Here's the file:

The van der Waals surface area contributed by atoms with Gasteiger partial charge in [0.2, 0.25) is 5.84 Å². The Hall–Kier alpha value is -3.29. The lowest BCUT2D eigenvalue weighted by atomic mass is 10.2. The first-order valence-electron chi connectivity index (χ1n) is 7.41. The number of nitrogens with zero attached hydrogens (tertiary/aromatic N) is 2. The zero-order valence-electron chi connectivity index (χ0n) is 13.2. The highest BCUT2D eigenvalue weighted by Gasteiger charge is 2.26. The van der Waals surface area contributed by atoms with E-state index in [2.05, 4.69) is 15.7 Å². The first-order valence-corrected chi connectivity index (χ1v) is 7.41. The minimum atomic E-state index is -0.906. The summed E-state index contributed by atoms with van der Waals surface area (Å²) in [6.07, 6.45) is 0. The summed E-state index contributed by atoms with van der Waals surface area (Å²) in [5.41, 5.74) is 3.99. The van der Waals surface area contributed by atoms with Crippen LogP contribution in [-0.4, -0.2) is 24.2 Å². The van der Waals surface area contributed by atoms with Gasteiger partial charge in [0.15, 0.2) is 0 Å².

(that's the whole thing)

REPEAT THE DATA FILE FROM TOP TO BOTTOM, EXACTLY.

The van der Waals surface area contributed by atoms with Gasteiger partial charge in [0.2, 0.25) is 5.84 Å². The Hall–Kier alpha value is -3.29. The lowest BCUT2D eigenvalue weighted by atomic mass is 10.2. The first-order valence-electron chi connectivity index (χ1n) is 7.41. The number of nitrogens with zero attached hydrogens (tertiary/aromatic N) is 2. The zero-order valence-electron chi connectivity index (χ0n) is 13.2. The highest BCUT2D eigenvalue weighted by Gasteiger charge is 2.26. The van der Waals surface area contributed by atoms with E-state index in [2.05, 4.69) is 15.7 Å². The first-order valence-corrected chi connectivity index (χ1v) is 7.41. The minimum atomic E-state index is -0.906. The summed E-state index contributed by atoms with van der Waals surface area (Å²) in [6.07, 6.45) is 0. The summed E-state index contributed by atoms with van der Waals surface area (Å²) in [5.41, 5.74) is 3.99. The van der Waals surface area contributed by atoms with Crippen LogP contribution in [-0.4, -0.2) is 24.2 Å². The van der Waals surface area contributed by atoms with Gasteiger partial charge in [0.15, 0.2) is 0 Å².